In the weeks after the invasion of Ukraine, most big asset managers rushed to write the value of their Russian holdings down to zero. With the stock market closed and sanctions imposed, investors were told to assume that billions of dollars in Russian assets had become essentially worthless.

Dave Iben, chief investment officer of Kopernik Global Investors, calls that caution a “marketing ploy” that understates Russia’s potential and penalises current investors in hope of juicing future returns.

Kopernik’s $7bn global value-oriented funds had roughly 14 per cent of their holdings in Russian companies before the invasion. Iben’s team has cut their valuation of stocks such as Gazprom, Sberbank and Polyus by an average of 70 per cent, rather than all the way to zero.

“Marking them to zero is unfair because it is likely these companies still have a lot of value,” he said. “If you mark it to zero, new people coming in to a fund get a bargain. Anybody leaving the fund is getting zero for something that probably is worth something,” he said.

His view stands in contrast to the practice at most big asset managers, who have opted to give investors all the potential bad news up front. Morgan Stanley, Goldman Sachs, BlackRock and Franklin Templeton all marked Gazprom shares down from above $4 to less than 10 cents, according to data from FactSet on the pricing of exchange traded funds. Sberbank shares have similarly been written down from $3.60 to no more than 2 cents.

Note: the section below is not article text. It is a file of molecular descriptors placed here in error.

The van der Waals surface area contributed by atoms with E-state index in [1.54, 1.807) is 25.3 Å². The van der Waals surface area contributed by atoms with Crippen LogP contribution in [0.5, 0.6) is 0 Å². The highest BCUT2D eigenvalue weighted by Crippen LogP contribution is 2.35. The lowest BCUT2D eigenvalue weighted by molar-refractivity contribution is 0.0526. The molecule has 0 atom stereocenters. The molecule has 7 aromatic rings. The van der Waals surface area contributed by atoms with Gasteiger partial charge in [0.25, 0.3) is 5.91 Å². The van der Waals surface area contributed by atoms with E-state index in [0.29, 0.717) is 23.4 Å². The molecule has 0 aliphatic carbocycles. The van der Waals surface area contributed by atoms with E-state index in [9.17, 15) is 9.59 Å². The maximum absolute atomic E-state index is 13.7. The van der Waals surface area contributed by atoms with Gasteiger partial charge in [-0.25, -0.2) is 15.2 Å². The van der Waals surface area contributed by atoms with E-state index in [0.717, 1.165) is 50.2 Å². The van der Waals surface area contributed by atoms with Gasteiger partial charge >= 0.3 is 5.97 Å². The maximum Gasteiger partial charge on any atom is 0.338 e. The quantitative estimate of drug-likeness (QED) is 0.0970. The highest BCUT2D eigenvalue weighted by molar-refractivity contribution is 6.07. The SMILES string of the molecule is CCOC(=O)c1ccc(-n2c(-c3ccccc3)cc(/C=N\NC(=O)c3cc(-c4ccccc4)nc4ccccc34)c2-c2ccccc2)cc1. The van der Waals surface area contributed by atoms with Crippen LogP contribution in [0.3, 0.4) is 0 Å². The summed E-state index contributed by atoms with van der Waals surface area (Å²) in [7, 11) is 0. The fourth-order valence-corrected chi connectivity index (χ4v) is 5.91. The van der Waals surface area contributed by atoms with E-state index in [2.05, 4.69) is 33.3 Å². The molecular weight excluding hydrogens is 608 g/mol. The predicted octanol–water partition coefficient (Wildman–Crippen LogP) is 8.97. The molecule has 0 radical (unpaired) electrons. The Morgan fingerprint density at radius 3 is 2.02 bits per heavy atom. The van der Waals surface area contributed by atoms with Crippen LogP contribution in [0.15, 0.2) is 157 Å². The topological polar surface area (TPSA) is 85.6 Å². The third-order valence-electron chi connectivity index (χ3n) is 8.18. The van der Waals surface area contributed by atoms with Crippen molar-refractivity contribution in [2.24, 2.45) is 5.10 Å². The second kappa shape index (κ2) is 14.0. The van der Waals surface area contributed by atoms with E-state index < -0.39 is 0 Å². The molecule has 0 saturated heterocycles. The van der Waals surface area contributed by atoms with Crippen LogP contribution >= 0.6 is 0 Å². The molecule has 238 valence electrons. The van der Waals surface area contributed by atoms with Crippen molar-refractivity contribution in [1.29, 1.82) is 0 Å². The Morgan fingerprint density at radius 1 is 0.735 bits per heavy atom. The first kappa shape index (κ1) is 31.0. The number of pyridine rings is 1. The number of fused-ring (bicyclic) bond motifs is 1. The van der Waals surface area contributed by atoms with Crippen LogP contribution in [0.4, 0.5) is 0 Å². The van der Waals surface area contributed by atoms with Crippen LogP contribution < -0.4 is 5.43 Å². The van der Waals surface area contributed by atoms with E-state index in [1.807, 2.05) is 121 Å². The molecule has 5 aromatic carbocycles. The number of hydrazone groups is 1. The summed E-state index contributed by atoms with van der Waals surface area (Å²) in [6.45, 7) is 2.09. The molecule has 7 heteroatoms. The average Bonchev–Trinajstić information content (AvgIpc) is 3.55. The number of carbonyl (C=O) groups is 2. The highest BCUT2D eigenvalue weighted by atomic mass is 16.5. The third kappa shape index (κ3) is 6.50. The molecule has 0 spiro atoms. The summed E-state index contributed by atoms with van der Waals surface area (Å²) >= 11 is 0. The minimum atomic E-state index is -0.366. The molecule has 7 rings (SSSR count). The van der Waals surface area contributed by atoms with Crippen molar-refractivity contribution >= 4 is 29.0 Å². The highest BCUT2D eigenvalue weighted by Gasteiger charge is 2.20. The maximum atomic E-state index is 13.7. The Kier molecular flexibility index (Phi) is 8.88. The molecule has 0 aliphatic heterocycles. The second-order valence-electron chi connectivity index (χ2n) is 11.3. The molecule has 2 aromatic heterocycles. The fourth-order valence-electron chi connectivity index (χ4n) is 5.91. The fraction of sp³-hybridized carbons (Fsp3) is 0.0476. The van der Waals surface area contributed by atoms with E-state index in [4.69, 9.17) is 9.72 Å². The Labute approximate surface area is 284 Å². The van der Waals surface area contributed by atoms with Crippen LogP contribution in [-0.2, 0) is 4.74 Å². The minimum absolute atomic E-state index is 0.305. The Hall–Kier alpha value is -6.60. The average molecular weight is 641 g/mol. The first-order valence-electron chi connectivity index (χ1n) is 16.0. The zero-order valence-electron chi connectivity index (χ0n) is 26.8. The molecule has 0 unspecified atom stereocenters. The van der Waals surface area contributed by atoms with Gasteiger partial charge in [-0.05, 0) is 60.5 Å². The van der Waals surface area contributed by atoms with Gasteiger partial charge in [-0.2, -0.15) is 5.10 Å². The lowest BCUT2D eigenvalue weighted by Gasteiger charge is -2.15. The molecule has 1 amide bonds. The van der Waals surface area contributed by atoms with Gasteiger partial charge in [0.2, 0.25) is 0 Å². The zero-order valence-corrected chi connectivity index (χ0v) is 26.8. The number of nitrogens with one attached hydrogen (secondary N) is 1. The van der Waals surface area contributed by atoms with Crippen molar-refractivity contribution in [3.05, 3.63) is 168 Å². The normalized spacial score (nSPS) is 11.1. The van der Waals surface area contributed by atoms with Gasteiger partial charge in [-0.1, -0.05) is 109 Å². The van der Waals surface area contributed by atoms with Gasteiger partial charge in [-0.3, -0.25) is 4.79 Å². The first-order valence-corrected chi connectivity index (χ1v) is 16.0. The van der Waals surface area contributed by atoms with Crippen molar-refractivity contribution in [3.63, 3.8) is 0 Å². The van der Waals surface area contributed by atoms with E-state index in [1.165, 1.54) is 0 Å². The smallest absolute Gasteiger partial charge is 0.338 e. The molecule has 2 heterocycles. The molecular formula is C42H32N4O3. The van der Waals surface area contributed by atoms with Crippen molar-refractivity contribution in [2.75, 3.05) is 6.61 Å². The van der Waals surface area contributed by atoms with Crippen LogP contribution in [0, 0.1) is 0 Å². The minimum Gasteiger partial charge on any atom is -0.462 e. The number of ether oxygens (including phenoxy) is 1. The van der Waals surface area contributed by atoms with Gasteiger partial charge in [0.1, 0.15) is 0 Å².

Iben admitted there is a “real possibility” that sanctions or other government action will make it impossible for his investors to realise the value of their Russian equities. But he added: “It’s also highly possible that they’re not permanently lost.”

If the expected value was positive, it was not fair to price it below the expected price, he said. “Maybe it’s a good marketing ploy, but it doesn’t seem fair to us,” he said.

Kopernik calculated that the invasion wiped about $700mn off the value of its Russian assets but funds have more than made up the losses through gains on its energy holdings elsewhere.

Challenging the crowd comes naturally to Iben and Kopernik. The fund is named after the Renaissance Polish astronomer better known as Copernicus, who punctured the orthodoxy that the sun orbited the earth.

Florida-based Kopernik looks for companies around the world that it believes are undervalued even after discounts are applied for political and economic instability. Before the invasion of Ukraine, its models applied a 50 per cent discount to Russian corporates and that may increase depending on the conditions under which the country rejoins the global financial system.

Roughly 30 per cent of the funds’ holdings are Canadian and just 4 per cent are American, Iben said. By comparison, its benchmark, MSCI All-World, is 61 per cent US.

Everybody likes the really good franchises that have oligopolies and sell things people need. You pay a fortune for that in the US, but if you’re willing to own companies in Korea and Brazil, and of course Russia, China, Japan, places like that, you can get these really good companies for bargains.”

While many investors are pressing companies to pull out of Russia on moral grounds, Iben was as impatient with that argument as he is with calls to shun fossil fuels to speed the energy transition.

“Selling Gazprom would not hurt Russia in any way,” he said. “We all want less pollution and we all want peace in the world. Selling stocks mindlessly down 90 per cent is not a way to achieve those goals.”



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